Why Every Woman Should Watch Ashley Judd's TED Talk

Ashley Judd's TED talk is an inspiration for us all.

The actress delivered the speech in October, but it's only been made available online today. In the moving talk, Judd spoke about the rampant sexual harassment of women online — and what we can do to stop it.

Judd opened the speech by reading abusive tweets that have been directed at her over the years. The actress noted that she's a survivor of "all forms of sexual abuse, including three rapes," in addition to being subjected to rape and death threats on the internet. Some of the worst harassment Judd received online came after she weighed in about a Kentucky Wildcats game.
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Her words are so important: Even when you're a confident, self-assured feminist, it can be difficult to receive the harassing messages so many women face online each day. Judd admitted that even she "internalized the patriarchy," at times when reading the messages sent to her on Twitter.

The online harassment Judd faced eventually inspired her to start the WMC Speech Project, which she now co-chairs. The website raises awareness about online abuse and how to prevent it. "When we curb abuse, we will expand freedom," the actress and activist said.

Judd also recognized her privilege as a celebrity, saying that she was able to start the WMC Speech Project because she has access to resources that most people don't. She also noted that online harassment is an intersectional issue, as people are harassed based on factors like race and sexual orientation, in addition to gender. "Online misogyny is a phenomenon endured by us all," Judd said in the speech.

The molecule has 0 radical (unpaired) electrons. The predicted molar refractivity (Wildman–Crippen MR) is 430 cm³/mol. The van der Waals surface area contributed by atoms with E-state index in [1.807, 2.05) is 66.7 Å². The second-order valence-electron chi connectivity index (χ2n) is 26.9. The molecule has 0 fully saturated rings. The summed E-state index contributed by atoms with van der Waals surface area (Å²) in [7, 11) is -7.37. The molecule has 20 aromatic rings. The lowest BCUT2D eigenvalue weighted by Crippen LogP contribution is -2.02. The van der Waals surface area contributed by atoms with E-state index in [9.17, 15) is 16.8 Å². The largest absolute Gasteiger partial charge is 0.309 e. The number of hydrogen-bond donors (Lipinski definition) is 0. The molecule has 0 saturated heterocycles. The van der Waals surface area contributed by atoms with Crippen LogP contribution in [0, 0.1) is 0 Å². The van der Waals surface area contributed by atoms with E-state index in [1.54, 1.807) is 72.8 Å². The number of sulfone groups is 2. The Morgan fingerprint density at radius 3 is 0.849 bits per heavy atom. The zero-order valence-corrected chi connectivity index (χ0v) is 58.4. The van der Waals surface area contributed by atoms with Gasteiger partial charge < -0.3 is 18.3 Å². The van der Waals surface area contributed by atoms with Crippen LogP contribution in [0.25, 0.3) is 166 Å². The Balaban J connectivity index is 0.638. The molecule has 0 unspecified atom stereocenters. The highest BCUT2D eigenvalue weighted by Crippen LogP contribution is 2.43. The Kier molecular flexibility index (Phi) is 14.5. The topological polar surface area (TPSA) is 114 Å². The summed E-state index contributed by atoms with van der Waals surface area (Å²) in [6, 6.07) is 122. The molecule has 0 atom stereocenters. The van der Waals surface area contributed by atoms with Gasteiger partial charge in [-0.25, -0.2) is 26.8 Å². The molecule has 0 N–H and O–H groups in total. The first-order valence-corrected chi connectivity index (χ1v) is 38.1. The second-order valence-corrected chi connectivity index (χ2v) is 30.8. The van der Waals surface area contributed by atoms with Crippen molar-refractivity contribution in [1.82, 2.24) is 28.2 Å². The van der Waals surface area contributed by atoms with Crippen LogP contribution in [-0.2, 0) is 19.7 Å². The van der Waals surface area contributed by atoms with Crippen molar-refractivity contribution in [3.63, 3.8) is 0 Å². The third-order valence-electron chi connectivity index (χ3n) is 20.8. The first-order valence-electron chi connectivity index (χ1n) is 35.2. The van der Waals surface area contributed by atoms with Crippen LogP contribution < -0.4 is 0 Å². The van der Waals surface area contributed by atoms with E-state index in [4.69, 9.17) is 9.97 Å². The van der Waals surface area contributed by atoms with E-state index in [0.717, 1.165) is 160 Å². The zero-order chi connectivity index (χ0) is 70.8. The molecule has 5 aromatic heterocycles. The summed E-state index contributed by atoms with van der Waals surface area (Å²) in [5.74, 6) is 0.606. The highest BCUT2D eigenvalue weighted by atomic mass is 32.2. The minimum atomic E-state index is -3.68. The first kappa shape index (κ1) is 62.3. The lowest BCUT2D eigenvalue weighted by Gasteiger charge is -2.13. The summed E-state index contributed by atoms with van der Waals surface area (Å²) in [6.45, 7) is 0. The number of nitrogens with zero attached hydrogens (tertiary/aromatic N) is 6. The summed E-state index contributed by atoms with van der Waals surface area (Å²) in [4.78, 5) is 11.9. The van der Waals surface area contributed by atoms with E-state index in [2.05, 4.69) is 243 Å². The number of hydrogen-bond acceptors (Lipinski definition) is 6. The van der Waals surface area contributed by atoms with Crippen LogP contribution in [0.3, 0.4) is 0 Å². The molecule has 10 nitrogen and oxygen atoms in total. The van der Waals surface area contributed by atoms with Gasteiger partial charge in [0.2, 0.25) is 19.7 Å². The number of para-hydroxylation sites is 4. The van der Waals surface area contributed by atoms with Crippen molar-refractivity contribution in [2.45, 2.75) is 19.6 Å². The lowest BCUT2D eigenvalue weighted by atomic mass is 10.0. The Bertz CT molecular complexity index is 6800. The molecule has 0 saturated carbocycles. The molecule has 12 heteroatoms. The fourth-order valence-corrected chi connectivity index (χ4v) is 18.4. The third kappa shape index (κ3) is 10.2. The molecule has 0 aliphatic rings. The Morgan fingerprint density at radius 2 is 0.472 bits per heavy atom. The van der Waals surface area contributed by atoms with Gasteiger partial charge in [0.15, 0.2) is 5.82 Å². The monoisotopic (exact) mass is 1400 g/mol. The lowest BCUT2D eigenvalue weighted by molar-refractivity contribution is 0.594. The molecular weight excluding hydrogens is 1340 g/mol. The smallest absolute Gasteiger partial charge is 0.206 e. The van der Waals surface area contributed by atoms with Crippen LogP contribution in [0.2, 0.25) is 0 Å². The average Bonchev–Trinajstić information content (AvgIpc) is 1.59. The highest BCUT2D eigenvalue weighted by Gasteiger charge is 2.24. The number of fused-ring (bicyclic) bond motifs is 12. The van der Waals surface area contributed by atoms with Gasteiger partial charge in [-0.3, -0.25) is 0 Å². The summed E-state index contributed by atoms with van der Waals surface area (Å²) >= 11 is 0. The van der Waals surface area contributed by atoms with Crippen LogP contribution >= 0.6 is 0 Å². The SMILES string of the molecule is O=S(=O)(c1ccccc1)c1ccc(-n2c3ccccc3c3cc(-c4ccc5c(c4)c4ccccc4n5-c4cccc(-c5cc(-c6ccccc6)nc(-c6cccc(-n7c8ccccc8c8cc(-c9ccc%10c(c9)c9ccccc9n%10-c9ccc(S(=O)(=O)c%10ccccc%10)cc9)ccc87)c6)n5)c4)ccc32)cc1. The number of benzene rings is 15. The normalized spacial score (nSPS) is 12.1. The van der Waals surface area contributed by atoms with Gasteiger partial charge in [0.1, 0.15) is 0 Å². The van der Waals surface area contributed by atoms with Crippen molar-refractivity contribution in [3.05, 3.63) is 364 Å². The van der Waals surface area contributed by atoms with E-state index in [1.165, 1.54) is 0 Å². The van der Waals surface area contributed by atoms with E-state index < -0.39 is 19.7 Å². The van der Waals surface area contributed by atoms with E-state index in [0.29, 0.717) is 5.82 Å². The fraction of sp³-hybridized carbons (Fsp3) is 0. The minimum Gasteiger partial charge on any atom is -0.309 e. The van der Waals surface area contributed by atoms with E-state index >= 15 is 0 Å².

She's not giving up, though. Judd refuses to leave her social media platforms. In the talk, she said that "we're gonna win this fight." She also outlined several ways to combat online harassment, including updating laws to reflect technological changes and ending sexism in tech workplaces.

The full talk, available in the below video, is definitely worth watching.

If you've been the victim of online harassment, you can access the Cyber Civil Rights Initiative's crisis help line here.

An earlier version of this article linked to the Crash Override Network's crisis help line, which was recommended by the WMC Speech Project. The hotline was suspended in December, and we have replaced the link with the Cyber Civil Rights Initiative's crisis line.
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